With the 2017 election of Phil Murphy as governor, New Jersey became an all-Democratic state with Democratic majorities in both houses of the legislature.  What does David Sciarra believe ought to be Governor Murphy’s priorities? Here is his list: move toward full funding for every school district under the School Reform Act; continue to expand the esteemed Abbott preschools for all three- and four-year-olds; refuse to institute private school tuition vouchers; and refuse to expand charter schools which threaten public school funding and school integration.

The decades of legal challenges brought to challenge Abbott v. Burke demonstrate that threats to adequate school funding, equitably distributed will not disappear.  Realizing that children’s needs remain vulnerable, Sciarra quotes from the writer of the 1998 Abbott V decision, who recognizes that ongoing threats to New Jersey school funding, “render it essential that (children’s) interests remain prominent, paramount and fully protected.”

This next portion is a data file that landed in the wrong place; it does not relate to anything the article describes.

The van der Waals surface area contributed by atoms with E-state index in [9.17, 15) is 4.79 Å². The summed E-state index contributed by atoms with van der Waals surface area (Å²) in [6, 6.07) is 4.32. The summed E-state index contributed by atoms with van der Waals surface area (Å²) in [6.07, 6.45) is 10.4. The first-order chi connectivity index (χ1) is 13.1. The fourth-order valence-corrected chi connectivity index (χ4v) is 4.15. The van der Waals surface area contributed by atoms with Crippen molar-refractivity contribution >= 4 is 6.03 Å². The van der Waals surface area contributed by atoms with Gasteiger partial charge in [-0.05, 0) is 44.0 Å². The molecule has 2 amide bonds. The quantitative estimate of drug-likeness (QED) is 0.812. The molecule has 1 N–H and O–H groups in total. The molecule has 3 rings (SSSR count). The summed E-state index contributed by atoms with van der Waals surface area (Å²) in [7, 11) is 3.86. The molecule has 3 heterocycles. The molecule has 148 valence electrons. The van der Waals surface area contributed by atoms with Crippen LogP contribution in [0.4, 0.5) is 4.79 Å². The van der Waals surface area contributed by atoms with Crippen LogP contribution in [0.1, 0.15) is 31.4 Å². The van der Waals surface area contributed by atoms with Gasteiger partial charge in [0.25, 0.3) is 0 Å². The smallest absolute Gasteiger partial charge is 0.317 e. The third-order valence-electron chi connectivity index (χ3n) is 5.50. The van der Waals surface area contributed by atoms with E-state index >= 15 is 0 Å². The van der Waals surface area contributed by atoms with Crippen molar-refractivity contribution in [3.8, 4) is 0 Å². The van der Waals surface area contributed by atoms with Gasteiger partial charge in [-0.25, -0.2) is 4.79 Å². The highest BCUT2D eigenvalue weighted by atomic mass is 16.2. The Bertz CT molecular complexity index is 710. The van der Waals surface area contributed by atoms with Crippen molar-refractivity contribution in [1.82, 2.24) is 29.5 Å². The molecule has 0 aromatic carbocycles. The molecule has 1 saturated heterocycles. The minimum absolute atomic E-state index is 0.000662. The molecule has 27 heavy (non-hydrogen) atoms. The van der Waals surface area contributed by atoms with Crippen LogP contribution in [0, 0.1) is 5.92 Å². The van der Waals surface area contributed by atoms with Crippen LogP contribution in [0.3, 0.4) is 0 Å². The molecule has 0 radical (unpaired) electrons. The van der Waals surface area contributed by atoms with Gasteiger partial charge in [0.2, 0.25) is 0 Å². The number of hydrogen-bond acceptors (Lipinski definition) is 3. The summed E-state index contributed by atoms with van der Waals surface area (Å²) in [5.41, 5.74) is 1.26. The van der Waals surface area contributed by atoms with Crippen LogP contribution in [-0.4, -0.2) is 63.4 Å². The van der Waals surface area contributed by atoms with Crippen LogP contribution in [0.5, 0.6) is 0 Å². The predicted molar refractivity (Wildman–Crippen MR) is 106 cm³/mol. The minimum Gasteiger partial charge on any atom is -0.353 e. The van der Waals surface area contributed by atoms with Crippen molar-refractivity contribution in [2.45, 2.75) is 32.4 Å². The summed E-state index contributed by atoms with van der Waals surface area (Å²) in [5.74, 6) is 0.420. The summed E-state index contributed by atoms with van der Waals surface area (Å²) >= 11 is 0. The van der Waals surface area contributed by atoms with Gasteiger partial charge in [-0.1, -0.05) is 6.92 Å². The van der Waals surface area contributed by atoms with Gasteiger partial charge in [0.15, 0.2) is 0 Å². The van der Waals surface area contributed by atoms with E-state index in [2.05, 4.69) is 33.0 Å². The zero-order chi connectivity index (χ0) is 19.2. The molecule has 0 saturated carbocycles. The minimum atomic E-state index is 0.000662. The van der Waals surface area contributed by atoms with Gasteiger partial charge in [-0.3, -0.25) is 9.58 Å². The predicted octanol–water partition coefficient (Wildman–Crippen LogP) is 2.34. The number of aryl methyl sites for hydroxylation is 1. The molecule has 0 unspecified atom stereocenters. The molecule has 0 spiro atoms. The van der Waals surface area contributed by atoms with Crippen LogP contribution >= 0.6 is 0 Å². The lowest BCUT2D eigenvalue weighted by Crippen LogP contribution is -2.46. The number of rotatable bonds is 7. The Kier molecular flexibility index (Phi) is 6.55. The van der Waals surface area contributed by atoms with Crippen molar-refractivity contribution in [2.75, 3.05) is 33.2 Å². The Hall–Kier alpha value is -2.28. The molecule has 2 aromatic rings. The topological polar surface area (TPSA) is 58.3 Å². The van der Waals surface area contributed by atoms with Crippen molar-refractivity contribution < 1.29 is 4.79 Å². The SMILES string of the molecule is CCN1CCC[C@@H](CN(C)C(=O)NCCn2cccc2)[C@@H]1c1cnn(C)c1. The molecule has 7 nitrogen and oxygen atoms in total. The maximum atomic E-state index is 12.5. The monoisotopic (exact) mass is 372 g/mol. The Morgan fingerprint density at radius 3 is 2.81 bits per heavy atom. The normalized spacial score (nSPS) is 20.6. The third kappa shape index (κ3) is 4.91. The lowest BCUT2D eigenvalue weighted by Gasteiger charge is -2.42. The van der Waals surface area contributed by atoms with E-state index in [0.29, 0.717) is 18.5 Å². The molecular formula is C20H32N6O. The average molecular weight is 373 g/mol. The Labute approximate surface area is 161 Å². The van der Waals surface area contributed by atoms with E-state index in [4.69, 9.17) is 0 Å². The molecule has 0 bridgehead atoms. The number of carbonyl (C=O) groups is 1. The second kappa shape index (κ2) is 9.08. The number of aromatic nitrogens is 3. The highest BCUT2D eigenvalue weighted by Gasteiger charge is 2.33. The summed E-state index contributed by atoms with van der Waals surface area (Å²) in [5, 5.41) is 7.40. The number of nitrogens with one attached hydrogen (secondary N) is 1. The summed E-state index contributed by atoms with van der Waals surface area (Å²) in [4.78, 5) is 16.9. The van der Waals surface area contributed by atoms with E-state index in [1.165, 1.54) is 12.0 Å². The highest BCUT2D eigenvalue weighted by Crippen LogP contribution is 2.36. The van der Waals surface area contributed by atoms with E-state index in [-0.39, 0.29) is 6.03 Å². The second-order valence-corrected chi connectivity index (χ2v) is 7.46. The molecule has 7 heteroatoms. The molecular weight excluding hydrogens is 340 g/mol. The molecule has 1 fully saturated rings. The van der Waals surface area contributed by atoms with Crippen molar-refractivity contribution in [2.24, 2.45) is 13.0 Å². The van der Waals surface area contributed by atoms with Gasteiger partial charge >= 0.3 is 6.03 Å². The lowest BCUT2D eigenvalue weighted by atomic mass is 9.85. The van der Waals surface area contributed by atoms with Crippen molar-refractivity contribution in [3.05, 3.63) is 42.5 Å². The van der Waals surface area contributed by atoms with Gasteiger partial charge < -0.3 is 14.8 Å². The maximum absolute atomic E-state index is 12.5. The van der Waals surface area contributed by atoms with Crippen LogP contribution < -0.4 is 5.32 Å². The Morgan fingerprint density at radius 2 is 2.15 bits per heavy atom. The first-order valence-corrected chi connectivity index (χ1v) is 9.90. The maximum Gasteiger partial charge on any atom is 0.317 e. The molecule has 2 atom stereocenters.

Public School Funding Matters, Even in this Political Season

If you really think about it, you might find it surprising that in Tuesday night’s Vice Presidential debate neither candidate for Vice President of the United States spent any time really talking about many of the issues that affect us all from day to day. Although they strongly disagree, both Tim Kaine, Virginia’s U.S. senator and former governor, and Mike Pence, Indiana’s current governor, care deeply about education, which is surely among the everyday matters of concern for America’s citizens. Mike Pence has been a strong promoter in his state of the preferred educational policies of the American Legislative Exchange Council, ALEC, and Tim Kaine’s wife was, until the current campaign got underway, the state superintendent of education in Virginia.